However, since then, I haven’t had much trouble finding projects to work on that keep my belly full and my tank full. They also keep me busy and learning.

Since that Friday in October, I’ve gotten involved with several projects, all of which challenge me, and none of which require me to commute regularly.  Not all of them are paying gigs yet, but all of them have a clear path to getting paid for the quality of my work.  For the gigs that aren’t paying me yet, I’m basically operating as a temporary volunteer.  And I know when I’ll walk away if I’m not getting my needs met by a certain date.

Aside: Volunteering will get you hired.  I worked for 2 years at Tech Ranch Austin, and that position began unpaid.  It took 2-3 weeks for me to convert the job from volunteer into part time, and another month or two after that to go full-time.  I highly recommend that you find volunteer opportunities for yourself.  It’s one of the best ways to get a better job.

I’ve gotten to where I enjoy the challenge of only getting paid when I’m adding significant value to the company.  It means there’s no ambiguity about what I’m accomplishing.  I am either making a measurable contribution and getting compensated accordingly, or I’m not making a contribution, and I’m not getting paid.

It’s a scary proposition at first, because there isn’t a guarantee that I’m actually going to get paid.  But the other side of the equation means that I can earn more money if I do better work.  For the time being, it’s a good arrangement.  I’m not saying I’ll never accept a full time job again, but I am saying that right now, I have found a variety of good projects to work on, and I’m enjoying them all.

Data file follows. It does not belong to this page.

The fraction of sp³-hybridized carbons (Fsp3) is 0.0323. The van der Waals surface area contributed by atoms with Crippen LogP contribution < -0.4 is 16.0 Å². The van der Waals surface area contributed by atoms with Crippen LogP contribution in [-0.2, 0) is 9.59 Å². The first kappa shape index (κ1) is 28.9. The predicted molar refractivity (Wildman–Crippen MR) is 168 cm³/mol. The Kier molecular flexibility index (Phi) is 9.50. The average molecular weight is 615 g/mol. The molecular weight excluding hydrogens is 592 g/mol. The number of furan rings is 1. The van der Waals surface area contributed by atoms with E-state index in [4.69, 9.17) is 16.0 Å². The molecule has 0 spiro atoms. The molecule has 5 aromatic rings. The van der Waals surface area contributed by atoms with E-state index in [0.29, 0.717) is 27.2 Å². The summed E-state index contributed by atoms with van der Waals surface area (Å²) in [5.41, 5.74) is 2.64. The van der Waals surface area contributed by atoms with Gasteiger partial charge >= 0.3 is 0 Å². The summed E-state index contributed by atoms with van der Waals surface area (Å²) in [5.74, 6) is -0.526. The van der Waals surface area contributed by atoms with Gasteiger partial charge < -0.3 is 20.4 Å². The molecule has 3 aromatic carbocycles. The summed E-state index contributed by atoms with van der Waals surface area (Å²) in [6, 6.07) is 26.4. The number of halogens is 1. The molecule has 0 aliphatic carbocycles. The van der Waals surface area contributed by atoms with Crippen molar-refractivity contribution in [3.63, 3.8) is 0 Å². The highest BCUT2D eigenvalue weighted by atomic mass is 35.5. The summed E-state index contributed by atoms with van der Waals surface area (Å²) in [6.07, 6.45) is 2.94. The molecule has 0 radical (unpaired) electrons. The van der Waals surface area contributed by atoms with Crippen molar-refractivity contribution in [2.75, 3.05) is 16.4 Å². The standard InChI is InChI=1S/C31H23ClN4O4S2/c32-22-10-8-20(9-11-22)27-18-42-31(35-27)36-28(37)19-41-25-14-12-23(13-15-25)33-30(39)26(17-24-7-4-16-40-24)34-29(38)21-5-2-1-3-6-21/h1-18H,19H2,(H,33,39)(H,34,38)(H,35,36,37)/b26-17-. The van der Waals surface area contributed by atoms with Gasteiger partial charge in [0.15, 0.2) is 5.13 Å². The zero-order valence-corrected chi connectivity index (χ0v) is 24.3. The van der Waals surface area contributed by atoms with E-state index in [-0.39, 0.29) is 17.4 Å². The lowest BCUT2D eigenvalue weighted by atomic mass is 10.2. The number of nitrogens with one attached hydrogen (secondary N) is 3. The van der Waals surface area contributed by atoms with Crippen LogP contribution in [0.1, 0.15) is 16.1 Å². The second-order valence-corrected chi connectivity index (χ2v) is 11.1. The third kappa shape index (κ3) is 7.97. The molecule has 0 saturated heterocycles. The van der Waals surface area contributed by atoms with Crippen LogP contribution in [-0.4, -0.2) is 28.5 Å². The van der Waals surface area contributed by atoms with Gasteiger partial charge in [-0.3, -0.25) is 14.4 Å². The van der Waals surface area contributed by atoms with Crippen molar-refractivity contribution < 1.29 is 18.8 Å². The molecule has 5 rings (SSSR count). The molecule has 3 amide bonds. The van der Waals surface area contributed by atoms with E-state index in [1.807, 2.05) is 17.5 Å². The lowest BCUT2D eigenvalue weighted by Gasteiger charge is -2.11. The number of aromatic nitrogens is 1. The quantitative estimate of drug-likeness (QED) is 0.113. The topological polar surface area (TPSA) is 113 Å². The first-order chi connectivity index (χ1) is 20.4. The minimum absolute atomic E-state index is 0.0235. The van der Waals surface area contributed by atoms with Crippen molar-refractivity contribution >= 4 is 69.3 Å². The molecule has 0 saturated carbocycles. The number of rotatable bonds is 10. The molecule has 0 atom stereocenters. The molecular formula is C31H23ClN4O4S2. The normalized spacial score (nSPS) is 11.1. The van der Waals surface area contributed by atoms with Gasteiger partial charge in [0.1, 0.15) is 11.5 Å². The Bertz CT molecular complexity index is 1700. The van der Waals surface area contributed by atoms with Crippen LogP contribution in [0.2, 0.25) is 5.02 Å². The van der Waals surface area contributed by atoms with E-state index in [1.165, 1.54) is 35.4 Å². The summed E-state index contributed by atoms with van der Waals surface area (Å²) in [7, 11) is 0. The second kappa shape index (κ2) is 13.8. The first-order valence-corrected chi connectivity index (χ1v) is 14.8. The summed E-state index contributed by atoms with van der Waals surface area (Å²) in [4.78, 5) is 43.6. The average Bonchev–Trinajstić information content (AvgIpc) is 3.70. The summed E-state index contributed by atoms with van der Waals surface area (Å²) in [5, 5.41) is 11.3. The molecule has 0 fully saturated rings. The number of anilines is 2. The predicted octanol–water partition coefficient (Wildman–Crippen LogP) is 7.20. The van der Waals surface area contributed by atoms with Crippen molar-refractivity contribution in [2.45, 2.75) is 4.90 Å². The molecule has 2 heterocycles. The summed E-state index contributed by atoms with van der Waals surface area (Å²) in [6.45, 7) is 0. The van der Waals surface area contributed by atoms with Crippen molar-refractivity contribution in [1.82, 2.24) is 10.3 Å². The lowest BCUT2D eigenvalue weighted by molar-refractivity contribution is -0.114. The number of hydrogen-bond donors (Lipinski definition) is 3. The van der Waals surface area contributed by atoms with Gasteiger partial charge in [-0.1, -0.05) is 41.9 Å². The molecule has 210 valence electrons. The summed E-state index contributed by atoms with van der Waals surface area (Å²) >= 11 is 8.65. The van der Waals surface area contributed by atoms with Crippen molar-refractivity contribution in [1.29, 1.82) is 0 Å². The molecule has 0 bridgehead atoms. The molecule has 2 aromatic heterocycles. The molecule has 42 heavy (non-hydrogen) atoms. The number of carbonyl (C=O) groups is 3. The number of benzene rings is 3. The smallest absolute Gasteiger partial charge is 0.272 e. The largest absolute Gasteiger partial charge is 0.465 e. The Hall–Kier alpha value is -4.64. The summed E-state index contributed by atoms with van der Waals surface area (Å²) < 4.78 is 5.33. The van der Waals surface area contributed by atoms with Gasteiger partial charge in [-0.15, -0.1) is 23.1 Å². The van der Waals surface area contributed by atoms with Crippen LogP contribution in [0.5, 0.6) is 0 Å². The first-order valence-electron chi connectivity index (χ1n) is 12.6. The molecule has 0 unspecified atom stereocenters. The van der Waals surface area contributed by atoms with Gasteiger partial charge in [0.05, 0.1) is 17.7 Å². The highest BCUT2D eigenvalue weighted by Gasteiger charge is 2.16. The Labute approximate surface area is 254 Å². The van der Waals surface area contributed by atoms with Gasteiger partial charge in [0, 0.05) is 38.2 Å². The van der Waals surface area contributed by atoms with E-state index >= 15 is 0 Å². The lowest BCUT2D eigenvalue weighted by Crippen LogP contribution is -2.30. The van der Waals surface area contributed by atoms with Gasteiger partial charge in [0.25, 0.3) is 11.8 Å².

Examples: I’ve done a blogger outreach for the Ronald McDonald House’s Lights of Love last week, which shattered it’s fundraising goal for 2011, or logo and branding work for the 2012 launch of the World Entrepreneurs Network, and a few other projects that I’m looking forward to talking about as they develop.

It’s not been a seamless process for me by any means.  Transferring from a job to a more entrepreneurial existence requires a different way of thinking.  For example, it requires a higher level of focus because nobody is telling me what to do.  On any given day, I have to figure out what needs to be done and decide how to do it.  I decide what I accomplish in a given day, and when something gets done, I get credit.  If something doesn’t get done, I have no one to blame but myself.  I have to (get to) make it up as I go along.

Sometimes it freaks me out not having a rule book or instruction manual for my life.

Google "focused" and you get pics of Jay-Z and P-Diddy. Men in possession of legendary focus.

But, if I remain focused on what I want to accomplish day to day, I’m likely to get it all done.  But when I’m unfocused, I get so much less accomplished in a day.

This applies directly to your job search as well as building a solopreneur business.  The more focused your attention is on what you want to accomplish, the easier it will be for you to accomplish it.

If you’re going to go volunteer, you’ll have to be focused.

When I suggest people volunteer, I often see varying degrees of emotional reactions, varying from an openness to the idea, to a slight wince, and my favorite is the shudder going down someone’s spine.  The shudder says that the conversation is over.  They don’t want to stop sending resumes in on Monster. Volunteering seems too risky and unconventional.